In conversations and on mailing lists addressing the design of interactive media, I’ve found myself growing uneasy with just how little understanding most people practicing in the field have of how they are influenced by the various theories that undergird are standard practice. I think it can be problematic that so people are working in the context of these theories don’t understand how the theories’ assumptions are coloring their approaches.
What do I mean by theory? Theory is a robust conceptual framework that undergirds a practice. Standard thoughtful practice of design for interactive media is predicated on a cobbled-together set of theories, most of them coming out of the HCI community, which has been heavily influenced by cognitive psychology (think Don Norman’s Design of Everyday Things). So you have things like distributed cognition, perception, attention, etc. Cog psych tends to focus on the individual.
Another major influencer is Activity Theory, which I believe gained traction as researchers studied the workplace, and wanted to understand how technology influences groups of people, not just individuals. Since the dawn of the Web, there’s also been significant inroads by the Library and Information Science community (Information retrieval, metadata, etc.).
As experience design leads to people trying to understand more complex situations, we’re seeing folks embrace anthropological and sociological methods… which also have their various theoretical underpinnings, far too numerous to go into here.
I believe that my exposure to and understanding of various theories (not to say I’m an expert in them) has heightened my experience and practice in design for interactive media. But I also know I’m a knowledge wonk who gets off on such things. Still, I think people will perform better when understanding the theoretical constructs in which they operate, so they can appreciate self-imposed arbitrary limits that may not have realized. Pragmatists might take issue, saying that all that matters is practice and results. That might be true if we were designing simpler systems. I think theory gives us tools for making smart heuristic judgments that help manage the complexity inherent in our work.
Well said Peter. Having worked through these theories might not always help a UX or IA person, but having them in your toolbox often directly correlates with the quality of work.
Not to suggest even related theory, but I also find Economic Theory quite useful too (but mostly the issues related to cog sci as you rightly reference).
It also helps to have some background in Computer Science (Systems Theory?) since that’s the environment most of our work is embedded into. Having some knowledge about at least the general direction some designs and systems should go make the IA/UX vastly improved.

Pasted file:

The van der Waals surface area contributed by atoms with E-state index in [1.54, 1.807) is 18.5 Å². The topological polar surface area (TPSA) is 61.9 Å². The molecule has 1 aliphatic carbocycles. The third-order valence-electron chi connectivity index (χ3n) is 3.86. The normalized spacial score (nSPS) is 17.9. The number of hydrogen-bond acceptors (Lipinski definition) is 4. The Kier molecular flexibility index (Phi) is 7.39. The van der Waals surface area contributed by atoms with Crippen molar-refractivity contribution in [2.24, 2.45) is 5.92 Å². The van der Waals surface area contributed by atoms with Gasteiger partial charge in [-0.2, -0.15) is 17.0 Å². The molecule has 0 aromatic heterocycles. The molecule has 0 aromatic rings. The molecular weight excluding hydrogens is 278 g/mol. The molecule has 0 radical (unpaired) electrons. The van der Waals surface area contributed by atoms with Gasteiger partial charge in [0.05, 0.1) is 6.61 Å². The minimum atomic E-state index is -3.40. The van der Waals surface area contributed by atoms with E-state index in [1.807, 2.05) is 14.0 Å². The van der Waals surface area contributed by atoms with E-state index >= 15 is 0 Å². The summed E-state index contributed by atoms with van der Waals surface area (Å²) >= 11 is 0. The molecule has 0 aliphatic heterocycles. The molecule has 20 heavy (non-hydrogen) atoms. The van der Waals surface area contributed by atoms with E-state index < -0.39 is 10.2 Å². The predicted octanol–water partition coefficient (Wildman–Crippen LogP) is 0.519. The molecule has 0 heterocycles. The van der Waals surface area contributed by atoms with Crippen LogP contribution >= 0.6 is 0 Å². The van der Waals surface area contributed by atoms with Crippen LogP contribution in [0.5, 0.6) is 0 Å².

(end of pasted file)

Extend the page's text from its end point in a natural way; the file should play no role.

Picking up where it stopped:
Pass it on to Mike Donleavy and Baron Davis.
The same can be said for management. It’s a mess.
Most of what you see out there in the field of management is nothing more than a piecemeal, well-intentioned, dysfunctional dream spin, rather than an intentional, validated, integrated framework. And we wonder why engagement sits at about 20%.
As a management consultant, I use the meta model, Requisite Organization, which contains work levels theory whicha allows organizations to build a structure that aligns with their strategy and assess and calibrate talent/cognitive capacity to the levels in the organization. Without this theory, executives and managers have no common language to discuss organizational structure or evaluate talent. Nor can they diagnose the root cause of issues.
When you add to work levels organization design Requisite’s accountability framework, organizational effectiveness soars because managers have clarity and confidence. Managers are willing to take accountability when it is paired with requisite authority.
Elliott Jaques’ Requisite model is rooted in the two core values of trust and fairness which are precursors for employee engagement.
My mantra is I’m OK. You’re OK. Let’s fix the system. Systems drive behavior. Let’s stop trying to fix people and instead shore up our management and leadership systems.
Michelle Malay Carter
I think in most fields it’s unwise/unsatisfying to apply models when you don’t understand the underlying theory. That’s not to say that good people can’t emulate the activities that need to be applied when understanding people, information, systems, but having the underlying toolbox of theoretical models does allow you to cope with nuance, and where possible – improve those activities based on more than just an opinion.